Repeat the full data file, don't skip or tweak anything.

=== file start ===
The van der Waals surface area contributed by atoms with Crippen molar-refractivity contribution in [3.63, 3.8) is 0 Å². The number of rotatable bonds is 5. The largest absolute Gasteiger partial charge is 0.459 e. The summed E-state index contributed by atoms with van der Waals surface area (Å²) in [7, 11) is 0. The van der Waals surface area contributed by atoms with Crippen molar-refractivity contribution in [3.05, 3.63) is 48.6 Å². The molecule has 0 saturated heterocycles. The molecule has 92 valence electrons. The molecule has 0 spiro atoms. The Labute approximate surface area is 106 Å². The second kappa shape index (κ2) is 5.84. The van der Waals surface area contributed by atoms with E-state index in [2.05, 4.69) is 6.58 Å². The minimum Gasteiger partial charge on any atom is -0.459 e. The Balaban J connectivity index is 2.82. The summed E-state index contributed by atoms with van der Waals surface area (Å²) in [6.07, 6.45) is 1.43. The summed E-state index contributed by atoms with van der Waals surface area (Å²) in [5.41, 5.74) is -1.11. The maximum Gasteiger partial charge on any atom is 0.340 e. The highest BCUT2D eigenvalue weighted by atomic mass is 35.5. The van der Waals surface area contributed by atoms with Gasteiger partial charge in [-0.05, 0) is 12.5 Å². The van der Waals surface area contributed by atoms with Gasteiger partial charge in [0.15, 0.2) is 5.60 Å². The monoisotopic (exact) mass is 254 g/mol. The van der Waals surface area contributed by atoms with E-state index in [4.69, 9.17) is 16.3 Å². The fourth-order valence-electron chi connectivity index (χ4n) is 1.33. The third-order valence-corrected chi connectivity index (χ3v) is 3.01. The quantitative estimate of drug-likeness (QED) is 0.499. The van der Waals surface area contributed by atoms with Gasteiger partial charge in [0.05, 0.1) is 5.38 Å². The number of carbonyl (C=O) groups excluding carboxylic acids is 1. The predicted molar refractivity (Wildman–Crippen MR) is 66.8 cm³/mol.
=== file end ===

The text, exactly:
The van der Waals surface area contributed by atoms with Crippen molar-refractivity contribution in [3.63, 3.8) is 0 Å². The number of rotatable bonds is 5. The largest absolute Gasteiger partial charge is 0.459 e. The summed E-state index contributed by atoms with van der Waals surface area (Å²) in [7, 11) is 0. The van der Waals surface area contributed by atoms with Crippen molar-refractivity contribution in [3.05, 3.63) is 48.6 Å². The molecule has 0 saturated heterocycles. The molecule has 92 valence electrons. The molecule has 0 spiro atoms. The Labute approximate surface area is 106 Å². The second kappa shape index (κ2) is 5.84. The van der Waals surface area contributed by atoms with E-state index in [2.05, 4.69) is 6.58 Å². The minimum Gasteiger partial charge on any atom is -0.459 e. The Balaban J connectivity index is 2.82. The summed E-state index contributed by atoms with van der Waals surface area (Å²) in [6.07, 6.45) is 1.43. The summed E-state index contributed by atoms with van der Waals surface area (Å²) in [5.41, 5.74) is -1.11. The maximum Gasteiger partial charge on any atom is 0.340 e. The highest BCUT2D eigenvalue weighted by atomic mass is 35.5. The van der Waals surface area contributed by atoms with Gasteiger partial charge in [-0.05, 0) is 12.5 Å². The van der Waals surface area contributed by atoms with Gasteiger partial charge in [0.15, 0.2) is 5.60 Å². The monoisotopic (exact) mass is 254 g/mol. The van der Waals surface area contributed by atoms with E-state index in [4.69, 9.17) is 16.3 Å². The fourth-order valence-electron chi connectivity index (χ4n) is 1.33. The third-order valence-corrected chi connectivity index (χ3v) is 3.01. The quantitative estimate of drug-likeness (QED) is 0.499. The van der Waals surface area contributed by atoms with Gasteiger partial charge in [0.05, 0.1) is 5.38 Å². The number of carbonyl (C=O) groups excluding carboxylic acids is 1. The predicted molar refractivity (Wildman–Crippen MR) is 66.8 cm³/mol.